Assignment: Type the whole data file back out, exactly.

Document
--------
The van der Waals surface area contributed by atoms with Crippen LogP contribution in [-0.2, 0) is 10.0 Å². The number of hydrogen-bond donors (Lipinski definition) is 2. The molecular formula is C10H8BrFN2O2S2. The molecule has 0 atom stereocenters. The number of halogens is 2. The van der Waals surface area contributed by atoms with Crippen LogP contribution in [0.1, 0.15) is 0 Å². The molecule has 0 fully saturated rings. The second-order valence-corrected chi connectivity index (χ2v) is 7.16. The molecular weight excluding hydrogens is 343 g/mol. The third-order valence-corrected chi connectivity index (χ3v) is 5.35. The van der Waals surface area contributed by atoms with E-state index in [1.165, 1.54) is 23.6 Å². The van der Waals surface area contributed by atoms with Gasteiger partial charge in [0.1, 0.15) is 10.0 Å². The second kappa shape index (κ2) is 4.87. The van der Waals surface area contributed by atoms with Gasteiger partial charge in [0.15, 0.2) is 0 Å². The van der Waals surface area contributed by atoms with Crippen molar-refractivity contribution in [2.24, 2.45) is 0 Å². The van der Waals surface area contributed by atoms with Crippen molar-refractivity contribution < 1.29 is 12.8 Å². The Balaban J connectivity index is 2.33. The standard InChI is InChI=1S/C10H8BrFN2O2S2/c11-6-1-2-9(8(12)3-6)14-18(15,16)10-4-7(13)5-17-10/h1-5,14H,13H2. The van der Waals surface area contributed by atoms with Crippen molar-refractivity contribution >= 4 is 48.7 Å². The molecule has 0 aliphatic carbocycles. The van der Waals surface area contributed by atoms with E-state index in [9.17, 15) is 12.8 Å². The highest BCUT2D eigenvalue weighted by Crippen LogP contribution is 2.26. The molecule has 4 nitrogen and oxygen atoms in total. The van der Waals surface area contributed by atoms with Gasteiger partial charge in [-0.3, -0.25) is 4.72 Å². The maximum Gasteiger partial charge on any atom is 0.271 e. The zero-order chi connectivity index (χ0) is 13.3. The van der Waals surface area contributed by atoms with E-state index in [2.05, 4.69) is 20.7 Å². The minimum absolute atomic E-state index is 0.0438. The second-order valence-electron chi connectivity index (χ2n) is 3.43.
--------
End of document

The van der Waals surface area contributed by atoms with Crippen LogP contribution in [-0.2, 0) is 10.0 Å². The number of hydrogen-bond donors (Lipinski definition) is 2. The molecular formula is C10H8BrFN2O2S2. The molecule has 0 atom stereocenters. The number of halogens is 2. The van der Waals surface area contributed by atoms with Crippen LogP contribution in [0.1, 0.15) is 0 Å². The molecule has 0 fully saturated rings. The second-order valence-corrected chi connectivity index (χ2v) is 7.16. The molecular weight excluding hydrogens is 343 g/mol. The third-order valence-corrected chi connectivity index (χ3v) is 5.35. The van der Waals surface area contributed by atoms with E-state index in [1.165, 1.54) is 23.6 Å². The van der Waals surface area contributed by atoms with Gasteiger partial charge in [0.1, 0.15) is 10.0 Å². The second kappa shape index (κ2) is 4.87. The van der Waals surface area contributed by atoms with Gasteiger partial charge in [0.15, 0.2) is 0 Å². The van der Waals surface area contributed by atoms with Crippen molar-refractivity contribution in [2.24, 2.45) is 0 Å². The van der Waals surface area contributed by atoms with Crippen molar-refractivity contribution < 1.29 is 12.8 Å². The Balaban J connectivity index is 2.33. The standard InChI is InChI=1S/C10H8BrFN2O2S2/c11-6-1-2-9(8(12)3-6)14-18(15,16)10-4-7(13)5-17-10/h1-5,14H,13H2. The van der Waals surface area contributed by atoms with Crippen molar-refractivity contribution >= 4 is 48.7 Å². The molecule has 0 aliphatic carbocycles. The van der Waals surface area contributed by atoms with E-state index in [9.17, 15) is 12.8 Å². The highest BCUT2D eigenvalue weighted by Crippen LogP contribution is 2.26. The molecule has 4 nitrogen and oxygen atoms in total. The van der Waals surface area contributed by atoms with Gasteiger partial charge in [-0.3, -0.25) is 4.72 Å². The maximum Gasteiger partial charge on any atom is 0.271 e. The zero-order chi connectivity index (χ0) is 13.3. The van der Waals surface area contributed by atoms with E-state index in [2.05, 4.69) is 20.7 Å². The minimum absolute atomic E-state index is 0.0438. The second-order valence-electron chi connectivity index (χ2n) is 3.43.